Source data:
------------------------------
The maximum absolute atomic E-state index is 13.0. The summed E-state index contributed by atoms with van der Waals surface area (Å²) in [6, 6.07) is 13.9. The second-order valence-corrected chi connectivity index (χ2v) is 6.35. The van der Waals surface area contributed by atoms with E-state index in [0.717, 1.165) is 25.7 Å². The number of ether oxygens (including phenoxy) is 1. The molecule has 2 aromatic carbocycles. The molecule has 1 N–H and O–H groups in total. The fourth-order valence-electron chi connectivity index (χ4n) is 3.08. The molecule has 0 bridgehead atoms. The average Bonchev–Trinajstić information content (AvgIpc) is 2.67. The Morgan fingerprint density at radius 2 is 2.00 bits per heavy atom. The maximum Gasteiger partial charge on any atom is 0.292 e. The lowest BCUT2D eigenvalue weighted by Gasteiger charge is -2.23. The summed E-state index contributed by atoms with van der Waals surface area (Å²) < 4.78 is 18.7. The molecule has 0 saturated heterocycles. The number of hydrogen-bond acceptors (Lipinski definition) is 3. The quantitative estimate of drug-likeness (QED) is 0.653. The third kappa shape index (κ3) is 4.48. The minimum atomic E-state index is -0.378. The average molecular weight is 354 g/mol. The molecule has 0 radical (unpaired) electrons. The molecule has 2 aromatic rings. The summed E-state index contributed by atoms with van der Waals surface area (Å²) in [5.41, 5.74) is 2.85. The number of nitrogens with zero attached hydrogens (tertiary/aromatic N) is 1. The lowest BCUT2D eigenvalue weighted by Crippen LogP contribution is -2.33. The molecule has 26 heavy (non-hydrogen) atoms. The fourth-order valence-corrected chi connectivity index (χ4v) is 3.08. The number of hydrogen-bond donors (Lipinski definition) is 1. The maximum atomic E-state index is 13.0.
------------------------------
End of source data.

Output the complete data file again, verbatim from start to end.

The maximum absolute atomic E-state index is 13.0. The summed E-state index contributed by atoms with van der Waals surface area (Å²) in [6, 6.07) is 13.9. The second-order valence-corrected chi connectivity index (χ2v) is 6.35. The van der Waals surface area contributed by atoms with E-state index in [0.717, 1.165) is 25.7 Å². The number of ether oxygens (including phenoxy) is 1. The molecule has 2 aromatic carbocycles. The molecule has 1 N–H and O–H groups in total. The fourth-order valence-electron chi connectivity index (χ4n) is 3.08. The molecule has 0 bridgehead atoms. The average Bonchev–Trinajstić information content (AvgIpc) is 2.67. The Morgan fingerprint density at radius 2 is 2.00 bits per heavy atom. The maximum Gasteiger partial charge on any atom is 0.292 e. The lowest BCUT2D eigenvalue weighted by Gasteiger charge is -2.23. The summed E-state index contributed by atoms with van der Waals surface area (Å²) < 4.78 is 18.7. The molecule has 0 saturated heterocycles. The number of hydrogen-bond acceptors (Lipinski definition) is 3. The quantitative estimate of drug-likeness (QED) is 0.653. The third kappa shape index (κ3) is 4.48. The minimum atomic E-state index is -0.378. The average molecular weight is 354 g/mol. The molecule has 0 radical (unpaired) electrons. The molecule has 2 aromatic rings. The summed E-state index contributed by atoms with van der Waals surface area (Å²) in [5.41, 5.74) is 2.85. The number of nitrogens with zero attached hydrogens (tertiary/aromatic N) is 1. The lowest BCUT2D eigenvalue weighted by Crippen LogP contribution is -2.33. The molecule has 26 heavy (non-hydrogen) atoms. The fourth-order valence-corrected chi connectivity index (χ4v) is 3.08. The number of hydrogen-bond donors (Lipinski definition) is 1. The maximum atomic E-state index is 13.0.